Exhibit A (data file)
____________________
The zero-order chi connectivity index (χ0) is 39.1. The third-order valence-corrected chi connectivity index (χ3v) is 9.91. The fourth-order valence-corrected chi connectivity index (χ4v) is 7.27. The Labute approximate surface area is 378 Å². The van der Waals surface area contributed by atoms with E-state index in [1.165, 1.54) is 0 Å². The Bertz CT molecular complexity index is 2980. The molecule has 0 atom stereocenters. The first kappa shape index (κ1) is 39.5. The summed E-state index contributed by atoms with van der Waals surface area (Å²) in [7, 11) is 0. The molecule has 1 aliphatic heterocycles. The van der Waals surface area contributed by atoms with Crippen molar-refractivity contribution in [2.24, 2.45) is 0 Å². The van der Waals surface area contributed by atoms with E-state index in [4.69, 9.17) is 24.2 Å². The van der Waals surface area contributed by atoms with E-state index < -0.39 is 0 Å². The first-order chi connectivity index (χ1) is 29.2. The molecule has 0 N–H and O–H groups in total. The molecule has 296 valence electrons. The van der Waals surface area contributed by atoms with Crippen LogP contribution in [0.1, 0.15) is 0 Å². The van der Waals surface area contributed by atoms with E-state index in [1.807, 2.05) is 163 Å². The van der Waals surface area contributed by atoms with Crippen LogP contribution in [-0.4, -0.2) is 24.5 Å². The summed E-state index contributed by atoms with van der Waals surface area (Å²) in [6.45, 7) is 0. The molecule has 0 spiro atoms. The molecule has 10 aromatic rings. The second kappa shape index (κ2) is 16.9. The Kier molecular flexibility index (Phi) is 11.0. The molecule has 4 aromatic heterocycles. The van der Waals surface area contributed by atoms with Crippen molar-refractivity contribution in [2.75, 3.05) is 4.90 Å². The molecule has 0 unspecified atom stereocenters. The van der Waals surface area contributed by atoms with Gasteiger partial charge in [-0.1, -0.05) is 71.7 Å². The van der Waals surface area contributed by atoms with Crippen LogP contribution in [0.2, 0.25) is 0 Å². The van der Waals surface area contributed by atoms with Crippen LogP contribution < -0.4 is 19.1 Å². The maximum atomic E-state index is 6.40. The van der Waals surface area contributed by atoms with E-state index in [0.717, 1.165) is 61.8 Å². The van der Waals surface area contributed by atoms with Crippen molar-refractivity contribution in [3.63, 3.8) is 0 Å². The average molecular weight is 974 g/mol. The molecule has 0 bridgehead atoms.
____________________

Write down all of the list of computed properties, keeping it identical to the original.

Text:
The zero-order chi connectivity index (χ0) is 39.1. The third-order valence-corrected chi connectivity index (χ3v) is 9.91. The fourth-order valence-corrected chi connectivity index (χ4v) is 7.27. The Labute approximate surface area is 378 Å². The van der Waals surface area contributed by atoms with E-state index in [1.165, 1.54) is 0 Å². The Bertz CT molecular complexity index is 2980. The molecule has 0 atom stereocenters. The first kappa shape index (κ1) is 39.5. The summed E-state index contributed by atoms with van der Waals surface area (Å²) in [7, 11) is 0. The molecule has 1 aliphatic heterocycles. The van der Waals surface area contributed by atoms with Crippen molar-refractivity contribution in [2.24, 2.45) is 0 Å². The van der Waals surface area contributed by atoms with E-state index in [4.69, 9.17) is 24.2 Å². The van der Waals surface area contributed by atoms with E-state index < -0.39 is 0 Å². The first-order chi connectivity index (χ1) is 29.2. The molecule has 0 N–H and O–H groups in total. The molecule has 296 valence electrons. The van der Waals surface area contributed by atoms with Crippen LogP contribution in [0.1, 0.15) is 0 Å². The van der Waals surface area contributed by atoms with E-state index in [1.807, 2.05) is 163 Å². The van der Waals surface area contributed by atoms with Crippen LogP contribution in [-0.4, -0.2) is 24.5 Å². The summed E-state index contributed by atoms with van der Waals surface area (Å²) in [6.45, 7) is 0. The molecule has 0 spiro atoms. The molecule has 10 aromatic rings. The second kappa shape index (κ2) is 16.9. The Kier molecular flexibility index (Phi) is 11.0. The molecule has 4 aromatic heterocycles. The van der Waals surface area contributed by atoms with Crippen molar-refractivity contribution in [2.75, 3.05) is 4.90 Å². The molecule has 0 unspecified atom stereocenters. The van der Waals surface area contributed by atoms with Gasteiger partial charge in [-0.1, -0.05) is 71.7 Å². The van der Waals surface area contributed by atoms with Crippen LogP contribution in [0.2, 0.25) is 0 Å². The van der Waals surface area contributed by atoms with Crippen LogP contribution < -0.4 is 19.1 Å². The maximum atomic E-state index is 6.40. The van der Waals surface area contributed by atoms with E-state index in [0.717, 1.165) is 61.8 Å². The van der Waals surface area contributed by atoms with Crippen molar-refractivity contribution in [3.63, 3.8) is 0 Å². The average molecular weight is 974 g/mol. The molecule has 0 bridgehead atoms.